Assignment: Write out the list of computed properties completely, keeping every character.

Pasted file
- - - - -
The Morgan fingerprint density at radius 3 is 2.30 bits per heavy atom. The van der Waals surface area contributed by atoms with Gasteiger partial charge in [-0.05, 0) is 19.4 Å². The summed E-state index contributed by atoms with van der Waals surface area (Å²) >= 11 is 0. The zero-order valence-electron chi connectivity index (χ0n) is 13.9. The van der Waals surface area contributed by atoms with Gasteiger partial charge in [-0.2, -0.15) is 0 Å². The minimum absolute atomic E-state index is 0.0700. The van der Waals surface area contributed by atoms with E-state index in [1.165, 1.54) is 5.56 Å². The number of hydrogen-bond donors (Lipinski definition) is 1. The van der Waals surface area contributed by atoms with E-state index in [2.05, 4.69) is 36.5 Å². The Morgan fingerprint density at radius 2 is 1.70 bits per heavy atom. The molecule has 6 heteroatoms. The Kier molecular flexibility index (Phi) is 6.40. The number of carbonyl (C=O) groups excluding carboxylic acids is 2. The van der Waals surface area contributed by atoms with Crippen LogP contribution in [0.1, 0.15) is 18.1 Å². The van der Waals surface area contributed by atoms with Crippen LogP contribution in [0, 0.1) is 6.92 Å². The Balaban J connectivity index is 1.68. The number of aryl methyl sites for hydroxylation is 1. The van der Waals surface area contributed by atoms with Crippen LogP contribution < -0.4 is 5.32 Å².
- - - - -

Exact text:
The Morgan fingerprint density at radius 3 is 2.30 bits per heavy atom. The van der Waals surface area contributed by atoms with Gasteiger partial charge in [-0.05, 0) is 19.4 Å². The summed E-state index contributed by atoms with van der Waals surface area (Å²) >= 11 is 0. The zero-order valence-electron chi connectivity index (χ0n) is 13.9. The van der Waals surface area contributed by atoms with Gasteiger partial charge in [-0.2, -0.15) is 0 Å². The minimum absolute atomic E-state index is 0.0700. The van der Waals surface area contributed by atoms with E-state index in [1.165, 1.54) is 5.56 Å². The number of hydrogen-bond donors (Lipinski definition) is 1. The van der Waals surface area contributed by atoms with E-state index in [2.05, 4.69) is 36.5 Å². The Morgan fingerprint density at radius 2 is 1.70 bits per heavy atom. The molecule has 6 heteroatoms. The Kier molecular flexibility index (Phi) is 6.40. The number of carbonyl (C=O) groups excluding carboxylic acids is 2. The van der Waals surface area contributed by atoms with Crippen LogP contribution in [0.1, 0.15) is 18.1 Å². The van der Waals surface area contributed by atoms with Crippen LogP contribution in [0, 0.1) is 6.92 Å². The Balaban J connectivity index is 1.68. The number of aryl methyl sites for hydroxylation is 1. The van der Waals surface area contributed by atoms with Crippen LogP contribution < -0.4 is 5.32 Å².